Configure NFS on the Log Parser Appliance

Configure NFS on the Log Parser Appliance

A log parsing appliance can be configured to read logs from an NFS share. NFS configuration on the log parsing appliance must be performed using the CLI. You need to make sure NFS server is up, or otherwise the CLI configuration will not be activated. After you have an NFS node up and running, you can specify its IP address and the absolute path to the NFS share.

The NFS share should allow write access, as the log parsing appliance will need to create directories for specific log types. Logs need to be placed in the directory appropriate for that log type. After a log file has been queued for parsing, the original log file is deleted. Please ensure that you retain backups of the original log files, in case they are needed.

  1. Note the IP address of the interface you configured. In this example the Inbound interface of the log appliance has the IP address of
  2. Go to your NFS server and use the chmod command to set the permissions on the NFS server.
    chmod 777 <nfs-share path>
  3. Add the following entry in /etc/exports
    #<nfs-share path><inbound interface IP configured on the log appliance>
  4. Activate your new settings by entering this command: %> sudo exportfs -a
  5. Go back to log appliance CLI and enter these commands to configure NFS:
    set log-upload nfs-server enable true
    set log-upload nfs-server host <IP address or name of your NFS server>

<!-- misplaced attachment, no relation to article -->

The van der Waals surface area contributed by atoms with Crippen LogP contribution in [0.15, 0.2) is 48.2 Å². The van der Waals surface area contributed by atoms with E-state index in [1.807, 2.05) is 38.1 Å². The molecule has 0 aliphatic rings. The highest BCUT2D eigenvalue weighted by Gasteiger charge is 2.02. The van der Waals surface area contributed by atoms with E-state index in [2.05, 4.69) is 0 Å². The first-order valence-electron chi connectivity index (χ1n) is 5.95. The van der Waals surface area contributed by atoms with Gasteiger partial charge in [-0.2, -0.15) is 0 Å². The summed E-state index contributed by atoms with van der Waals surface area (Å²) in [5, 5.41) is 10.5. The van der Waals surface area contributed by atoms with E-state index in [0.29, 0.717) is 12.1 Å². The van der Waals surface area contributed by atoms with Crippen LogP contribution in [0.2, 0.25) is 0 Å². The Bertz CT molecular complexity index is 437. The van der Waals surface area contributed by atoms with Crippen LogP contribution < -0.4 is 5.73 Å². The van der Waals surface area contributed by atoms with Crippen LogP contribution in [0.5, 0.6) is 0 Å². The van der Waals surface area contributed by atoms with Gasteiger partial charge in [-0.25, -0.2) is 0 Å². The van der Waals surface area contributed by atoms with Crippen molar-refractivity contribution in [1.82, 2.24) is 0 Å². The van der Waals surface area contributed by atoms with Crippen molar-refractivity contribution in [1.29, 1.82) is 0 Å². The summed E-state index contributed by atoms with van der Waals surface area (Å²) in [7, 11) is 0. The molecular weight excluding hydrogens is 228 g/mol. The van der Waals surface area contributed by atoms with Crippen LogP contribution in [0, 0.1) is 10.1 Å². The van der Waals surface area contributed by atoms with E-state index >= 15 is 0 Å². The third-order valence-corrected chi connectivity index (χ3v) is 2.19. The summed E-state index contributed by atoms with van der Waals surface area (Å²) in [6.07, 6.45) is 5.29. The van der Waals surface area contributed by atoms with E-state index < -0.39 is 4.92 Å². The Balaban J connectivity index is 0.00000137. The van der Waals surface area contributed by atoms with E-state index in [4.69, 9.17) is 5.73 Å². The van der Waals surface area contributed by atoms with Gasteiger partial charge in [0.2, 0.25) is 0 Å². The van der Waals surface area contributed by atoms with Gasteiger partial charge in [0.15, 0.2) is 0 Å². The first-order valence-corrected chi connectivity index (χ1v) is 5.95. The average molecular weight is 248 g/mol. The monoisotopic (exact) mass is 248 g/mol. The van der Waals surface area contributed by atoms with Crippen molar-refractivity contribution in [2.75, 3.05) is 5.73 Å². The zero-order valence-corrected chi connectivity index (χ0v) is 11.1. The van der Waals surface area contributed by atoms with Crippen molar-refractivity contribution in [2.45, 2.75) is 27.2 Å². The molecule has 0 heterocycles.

set log-upload nfs-server mount-options <Comma separated list of NFS mount options>
    set log-upload nfs-server remote-mountpoint <Absolute path of the NFS shared directory>
    set log-upload nfs-server subdirectory <Absolute path of the subdirectory within the NFS shared directory>
  6. The configuration was successful if you see:
    NFS setup complete
    Restarting all services
    Restarting networking services
    Restarting resolvconf
    Restarting DNS proxy
    Restarting log
    Configuration saved
  7. You can always look at the configuration by entering the show command: show nfs-server.
  8. Enter the exit command to leave the nsshell configure mode.
  9. If more than one log parsing appliance will be used, steps 1-7 need to be repeated on each one. It’s critical that each appliance be assigned its own NFS share because they were not designed to operate on the same NFS directory.

Troubleshooting your NFS CLI Configuration

If the configuration was unsuccessful for any reason, the following message might be displayed on the CLI prompt:

log01(config)# set nfs-server ip-address
log01(config)# set nfs-server remote-dir /home/nfs-share/logs
log01(config)# set nfs-server enable true
log01(config)# save
Restarting resolvconf
Restarting lclw
Configuration saved

NFS Server/Mount is not available...Please check NFS server configuration...
If NFS server config looks ok then try saving the config again...

If you see this:

  1. Make sure your NFS server is up and running with correct access permission set for the log box you are using. Here is the sample from /etc/exports on an NFS server that was used for testing. You may choose to use different settings based on your network requirements, as long as the share is writeable (‘rw’). etc/exports from NFS server being used for testing:
    #<nfs-share path><inbound interface IP configured on the log box>
    /home/nsadmin/nfs-share/logs (rw,sync,no_root_squash,no_subtree_check)
  2. Make sure you have configured the inbound interface on the log parsing appliance and you have specified the correct IP address for the NFS server, along with the absolute path of NFS share directory as specified in /etc/exports on your NFS server.
  3. On the NFS server’s command prompt, run the following command after editing /etc/exports: > sudo exportfs -a
  4. Save the configuration in the nsshell for the log parsing appliance again. If everything is setup correctly, it should be working properly.
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